Cruise Specialists hosts Steve and Wendy Bodenheimer are continuing to share their journey with us from aboard the 2016 Holland World Cruise. Previously they shared the experience of navigating the Panama Canal, sailing the Pacific in to French Polynesia, the Cook Islands, New Zealand, Australia, Indonesia, Hong Kong,Vietnam,Thailand, Dubai, Jordan and beginning the Mediterranean with Israel.HAIFA
Haifa is Israel’s third largest city. We’ve walked fairly extensively here, including through the famous Bahai Gardens. So it was nice to head out of town for a scenic drive with our Cruise Specialists guests toward Caesarea, the ancient port city built by Herod the Great and named after his Roman Patron, Augustus Caesar.
It was destroyed in the 13th century but the impressive remnants make for an interesting walk. Some of the original mosaics and stones remain. Only partly excavated, there is an amphitheater, aqueducts, and some of the original stone streets. Our second major stop was at Acre or Akko, sometimes called the Crusaders Kingdom. It’s an underground city which was once the headquarters of the Knights of St John. The great Crusader Halls have vaulted ceilings and a distinctive medieval feeling. There is even a long and narrow passage thought to be an escape tunnel, which we were able to walk through. Lots of walking and lots of steps made for a tiring, but exciting day.
Many Guests from the ship, including us, made the 1.5 hour bus ride into Jerusalem to visit the places that are sacred to Christians, Jews, and Muslims.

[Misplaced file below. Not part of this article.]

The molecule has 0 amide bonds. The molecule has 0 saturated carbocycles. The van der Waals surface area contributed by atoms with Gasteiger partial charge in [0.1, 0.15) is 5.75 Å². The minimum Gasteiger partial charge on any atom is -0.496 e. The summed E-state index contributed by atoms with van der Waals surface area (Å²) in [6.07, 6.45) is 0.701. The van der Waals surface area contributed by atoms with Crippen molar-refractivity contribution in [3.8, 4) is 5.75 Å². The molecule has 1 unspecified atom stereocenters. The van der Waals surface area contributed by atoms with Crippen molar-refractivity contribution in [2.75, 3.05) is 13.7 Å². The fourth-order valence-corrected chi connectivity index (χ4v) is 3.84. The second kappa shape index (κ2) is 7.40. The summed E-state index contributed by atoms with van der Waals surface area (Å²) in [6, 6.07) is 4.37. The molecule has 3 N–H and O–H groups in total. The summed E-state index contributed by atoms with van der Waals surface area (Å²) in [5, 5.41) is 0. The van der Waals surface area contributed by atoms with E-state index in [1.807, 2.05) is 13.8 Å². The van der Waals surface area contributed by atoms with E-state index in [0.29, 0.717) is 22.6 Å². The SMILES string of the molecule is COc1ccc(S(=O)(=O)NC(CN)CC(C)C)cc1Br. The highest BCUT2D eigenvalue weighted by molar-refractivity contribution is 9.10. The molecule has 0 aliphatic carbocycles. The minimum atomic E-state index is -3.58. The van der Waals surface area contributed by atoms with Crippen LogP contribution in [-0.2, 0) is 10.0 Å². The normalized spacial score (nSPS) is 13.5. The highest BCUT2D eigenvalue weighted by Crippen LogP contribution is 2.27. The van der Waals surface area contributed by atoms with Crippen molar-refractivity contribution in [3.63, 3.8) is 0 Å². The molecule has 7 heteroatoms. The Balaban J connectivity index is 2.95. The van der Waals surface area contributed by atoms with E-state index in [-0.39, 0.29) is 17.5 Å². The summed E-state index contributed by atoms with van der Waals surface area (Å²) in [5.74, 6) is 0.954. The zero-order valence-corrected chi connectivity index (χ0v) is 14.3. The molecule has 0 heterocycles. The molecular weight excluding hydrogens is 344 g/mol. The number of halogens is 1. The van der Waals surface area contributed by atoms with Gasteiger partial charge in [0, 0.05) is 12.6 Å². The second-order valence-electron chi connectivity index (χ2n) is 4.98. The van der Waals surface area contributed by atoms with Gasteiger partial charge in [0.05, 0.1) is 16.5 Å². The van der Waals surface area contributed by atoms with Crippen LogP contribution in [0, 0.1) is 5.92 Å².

We escorted a group of 24 for a full-day tour that included a drive to the Mount of Olives for a panoramic view of old Jerusalem. It’s beautiful up there. Then we drove around the Old City for a view of the Garden of Gethsemane and the Church of All Nations.
Our walking tour, lasting about 2.5 hours, took us through the Jaffa Gate, along the Via Dolorosa to the Church of the Holy Sepulchre, to the Western Wall, and through the old fashioned bazaars. We passed through both the Jewish and Arab Quarters which are distinctively different. We were there on Sunday, along with many thousands of others, trying to negotiate the narrow, dark, and sometimes slippery passageways and stairs.Lunch was at a lovely restaurant inside the Israel Museum. The ambiance here was wonderful and again the food, plentiful and delicious. We also spent some time at the museum, where we visited the Shrine of the Book. This is a special building where the Dead Sea Scrolls are exhibited. There is also a scale model of Old Jerusalem, covering about a city block square, from the days of Julius Caesar. Our guide was great and very well versed in history and customs. Most of us probably got more information than we could handle!
Two days in Israel is not enough to even scratch the surface. We’ve been fortunate in the last few years to visit several times and see some other places like the Dead Sea and the Fortress of Masada, but there is lots more. Guess we’ll have to come back.